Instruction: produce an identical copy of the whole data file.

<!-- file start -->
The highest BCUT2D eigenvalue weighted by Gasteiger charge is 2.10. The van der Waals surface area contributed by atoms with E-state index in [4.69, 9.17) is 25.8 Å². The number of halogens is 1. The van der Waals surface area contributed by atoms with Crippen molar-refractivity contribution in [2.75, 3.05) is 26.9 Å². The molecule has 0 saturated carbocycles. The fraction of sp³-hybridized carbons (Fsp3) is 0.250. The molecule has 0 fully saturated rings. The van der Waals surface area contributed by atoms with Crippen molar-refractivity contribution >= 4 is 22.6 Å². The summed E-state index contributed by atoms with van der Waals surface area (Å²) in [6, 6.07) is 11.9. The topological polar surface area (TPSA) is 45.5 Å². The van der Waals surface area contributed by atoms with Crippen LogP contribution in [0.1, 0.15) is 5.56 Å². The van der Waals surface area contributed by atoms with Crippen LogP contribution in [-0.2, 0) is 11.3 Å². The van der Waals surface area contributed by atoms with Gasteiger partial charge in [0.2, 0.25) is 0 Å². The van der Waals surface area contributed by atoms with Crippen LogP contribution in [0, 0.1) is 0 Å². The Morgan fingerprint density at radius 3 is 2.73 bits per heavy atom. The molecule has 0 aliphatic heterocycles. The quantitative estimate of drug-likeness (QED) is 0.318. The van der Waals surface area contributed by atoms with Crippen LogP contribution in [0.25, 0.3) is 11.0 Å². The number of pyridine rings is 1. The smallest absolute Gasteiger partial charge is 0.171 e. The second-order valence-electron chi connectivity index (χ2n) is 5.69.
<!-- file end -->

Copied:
The highest BCUT2D eigenvalue weighted by Gasteiger charge is 2.10. The van der Waals surface area contributed by atoms with E-state index in [4.69, 9.17) is 25.8 Å². The number of halogens is 1. The van der Waals surface area contributed by atoms with Crippen molar-refractivity contribution in [2.75, 3.05) is 26.9 Å². The molecule has 0 saturated carbocycles. The fraction of sp³-hybridized carbons (Fsp3) is 0.250. The molecule has 0 fully saturated rings. The van der Waals surface area contributed by atoms with Crippen molar-refractivity contribution >= 4 is 22.6 Å². The summed E-state index contributed by atoms with van der Waals surface area (Å²) in [6, 6.07) is 11.9. The topological polar surface area (TPSA) is 45.5 Å². The van der Waals surface area contributed by atoms with Crippen LogP contribution in [0.1, 0.15) is 5.56 Å². The van der Waals surface area contributed by atoms with Crippen LogP contribution in [-0.2, 0) is 11.3 Å². The van der Waals surface area contributed by atoms with Gasteiger partial charge in [0.2, 0.25) is 0 Å². The van der Waals surface area contributed by atoms with Crippen LogP contribution in [0, 0.1) is 0 Å². The Morgan fingerprint density at radius 3 is 2.73 bits per heavy atom. The molecule has 0 aliphatic heterocycles. The quantitative estimate of drug-likeness (QED) is 0.318. The van der Waals surface area contributed by atoms with Crippen LogP contribution in [0.25, 0.3) is 11.0 Å². The number of pyridine rings is 1. The smallest absolute Gasteiger partial charge is 0.171 e. The second-order valence-electron chi connectivity index (χ2n) is 5.69.